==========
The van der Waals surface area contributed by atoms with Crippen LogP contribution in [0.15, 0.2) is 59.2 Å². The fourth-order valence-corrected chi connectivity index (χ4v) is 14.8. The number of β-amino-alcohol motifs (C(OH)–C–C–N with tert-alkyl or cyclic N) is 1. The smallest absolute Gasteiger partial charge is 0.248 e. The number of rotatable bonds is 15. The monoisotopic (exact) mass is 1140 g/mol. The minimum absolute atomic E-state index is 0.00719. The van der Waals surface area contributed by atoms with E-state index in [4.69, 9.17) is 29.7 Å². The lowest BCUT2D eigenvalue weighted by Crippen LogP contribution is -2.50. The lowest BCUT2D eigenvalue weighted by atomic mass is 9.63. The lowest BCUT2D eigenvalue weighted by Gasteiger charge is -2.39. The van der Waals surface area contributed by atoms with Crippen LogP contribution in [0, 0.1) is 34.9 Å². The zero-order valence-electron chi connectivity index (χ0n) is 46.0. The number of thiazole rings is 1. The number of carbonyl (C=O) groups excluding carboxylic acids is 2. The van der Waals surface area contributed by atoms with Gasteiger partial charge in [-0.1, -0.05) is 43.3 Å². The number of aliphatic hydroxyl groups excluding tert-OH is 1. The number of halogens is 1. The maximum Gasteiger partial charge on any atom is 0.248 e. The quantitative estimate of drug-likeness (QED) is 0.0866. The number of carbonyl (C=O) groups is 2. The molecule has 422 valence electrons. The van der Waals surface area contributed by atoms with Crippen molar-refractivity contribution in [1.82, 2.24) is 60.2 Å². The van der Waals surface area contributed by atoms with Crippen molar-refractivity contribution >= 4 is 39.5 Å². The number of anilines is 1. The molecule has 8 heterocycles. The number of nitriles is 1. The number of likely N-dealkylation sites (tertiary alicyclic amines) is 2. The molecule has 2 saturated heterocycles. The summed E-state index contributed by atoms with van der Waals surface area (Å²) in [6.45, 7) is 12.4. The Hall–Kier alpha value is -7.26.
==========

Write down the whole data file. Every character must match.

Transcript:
The van der Waals surface area contributed by atoms with Crippen LogP contribution in [0.15, 0.2) is 59.2 Å². The fourth-order valence-corrected chi connectivity index (χ4v) is 14.8. The number of β-amino-alcohol motifs (C(OH)–C–C–N with tert-alkyl or cyclic N) is 1. The smallest absolute Gasteiger partial charge is 0.248 e. The number of rotatable bonds is 15. The monoisotopic (exact) mass is 1140 g/mol. The minimum absolute atomic E-state index is 0.00719. The van der Waals surface area contributed by atoms with E-state index in [4.69, 9.17) is 29.7 Å². The lowest BCUT2D eigenvalue weighted by Crippen LogP contribution is -2.50. The lowest BCUT2D eigenvalue weighted by atomic mass is 9.63. The lowest BCUT2D eigenvalue weighted by Gasteiger charge is -2.39. The van der Waals surface area contributed by atoms with Crippen LogP contribution in [0, 0.1) is 34.9 Å². The zero-order valence-electron chi connectivity index (χ0n) is 46.0. The number of thiazole rings is 1. The number of carbonyl (C=O) groups excluding carboxylic acids is 2. The van der Waals surface area contributed by atoms with Gasteiger partial charge in [-0.1, -0.05) is 43.3 Å². The number of aliphatic hydroxyl groups excluding tert-OH is 1. The number of halogens is 1. The maximum Gasteiger partial charge on any atom is 0.248 e. The quantitative estimate of drug-likeness (QED) is 0.0866. The number of carbonyl (C=O) groups is 2. The molecule has 422 valence electrons. The van der Waals surface area contributed by atoms with Crippen molar-refractivity contribution in [1.82, 2.24) is 60.2 Å². The van der Waals surface area contributed by atoms with Crippen molar-refractivity contribution >= 4 is 39.5 Å². The number of anilines is 1. The molecule has 8 heterocycles. The number of nitriles is 1. The number of likely N-dealkylation sites (tertiary alicyclic amines) is 2. The molecule has 2 saturated heterocycles. The summed E-state index contributed by atoms with van der Waals surface area (Å²) in [6.45, 7) is 12.4. The Hall–Kier alpha value is -7.26.